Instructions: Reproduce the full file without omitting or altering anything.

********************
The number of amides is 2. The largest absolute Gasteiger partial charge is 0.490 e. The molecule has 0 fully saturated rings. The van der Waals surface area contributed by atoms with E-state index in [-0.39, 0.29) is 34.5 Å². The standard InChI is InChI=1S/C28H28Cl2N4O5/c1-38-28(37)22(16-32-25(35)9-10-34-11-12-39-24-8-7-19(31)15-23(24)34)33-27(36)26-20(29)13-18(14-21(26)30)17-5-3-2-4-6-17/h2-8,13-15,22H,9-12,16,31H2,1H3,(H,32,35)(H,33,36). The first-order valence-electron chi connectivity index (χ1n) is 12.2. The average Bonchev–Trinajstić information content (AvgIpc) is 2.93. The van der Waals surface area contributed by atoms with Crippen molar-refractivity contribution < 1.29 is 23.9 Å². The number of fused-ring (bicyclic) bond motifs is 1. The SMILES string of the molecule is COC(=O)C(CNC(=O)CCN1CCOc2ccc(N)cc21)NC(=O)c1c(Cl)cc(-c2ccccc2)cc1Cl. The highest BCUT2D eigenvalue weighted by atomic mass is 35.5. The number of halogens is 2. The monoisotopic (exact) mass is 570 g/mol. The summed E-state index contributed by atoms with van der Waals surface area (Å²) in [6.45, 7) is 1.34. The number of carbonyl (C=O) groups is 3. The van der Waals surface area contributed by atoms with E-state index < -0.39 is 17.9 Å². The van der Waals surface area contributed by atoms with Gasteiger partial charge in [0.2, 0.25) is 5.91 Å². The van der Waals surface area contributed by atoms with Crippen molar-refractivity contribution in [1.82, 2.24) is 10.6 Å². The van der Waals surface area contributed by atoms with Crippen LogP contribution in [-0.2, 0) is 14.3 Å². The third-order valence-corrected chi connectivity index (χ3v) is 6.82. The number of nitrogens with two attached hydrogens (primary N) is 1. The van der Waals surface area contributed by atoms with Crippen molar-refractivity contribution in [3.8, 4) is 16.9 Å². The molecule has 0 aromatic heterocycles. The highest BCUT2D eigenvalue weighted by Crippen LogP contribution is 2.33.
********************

The number of amides is 2. The largest absolute Gasteiger partial charge is 0.490 e. The molecule has 0 fully saturated rings. The van der Waals surface area contributed by atoms with E-state index in [-0.39, 0.29) is 34.5 Å². The standard InChI is InChI=1S/C28H28Cl2N4O5/c1-38-28(37)22(16-32-25(35)9-10-34-11-12-39-24-8-7-19(31)15-23(24)34)33-27(36)26-20(29)13-18(14-21(26)30)17-5-3-2-4-6-17/h2-8,13-15,22H,9-12,16,31H2,1H3,(H,32,35)(H,33,36). The first-order valence-electron chi connectivity index (χ1n) is 12.2. The average Bonchev–Trinajstić information content (AvgIpc) is 2.93. The van der Waals surface area contributed by atoms with Crippen molar-refractivity contribution < 1.29 is 23.9 Å². The number of fused-ring (bicyclic) bond motifs is 1. The SMILES string of the molecule is COC(=O)C(CNC(=O)CCN1CCOc2ccc(N)cc21)NC(=O)c1c(Cl)cc(-c2ccccc2)cc1Cl. The highest BCUT2D eigenvalue weighted by atomic mass is 35.5. The number of halogens is 2. The monoisotopic (exact) mass is 570 g/mol. The summed E-state index contributed by atoms with van der Waals surface area (Å²) in [6.45, 7) is 1.34. The number of carbonyl (C=O) groups is 3. The van der Waals surface area contributed by atoms with E-state index < -0.39 is 17.9 Å². The van der Waals surface area contributed by atoms with Gasteiger partial charge in [0.2, 0.25) is 5.91 Å². The van der Waals surface area contributed by atoms with Crippen molar-refractivity contribution in [1.82, 2.24) is 10.6 Å². The van der Waals surface area contributed by atoms with Crippen LogP contribution in [-0.2, 0) is 14.3 Å². The third-order valence-corrected chi connectivity index (χ3v) is 6.82. The number of nitrogens with two attached hydrogens (primary N) is 1. The van der Waals surface area contributed by atoms with Crippen molar-refractivity contribution in [3.8, 4) is 16.9 Å². The molecule has 0 aromatic heterocycles. The highest BCUT2D eigenvalue weighted by Crippen LogP contribution is 2.33.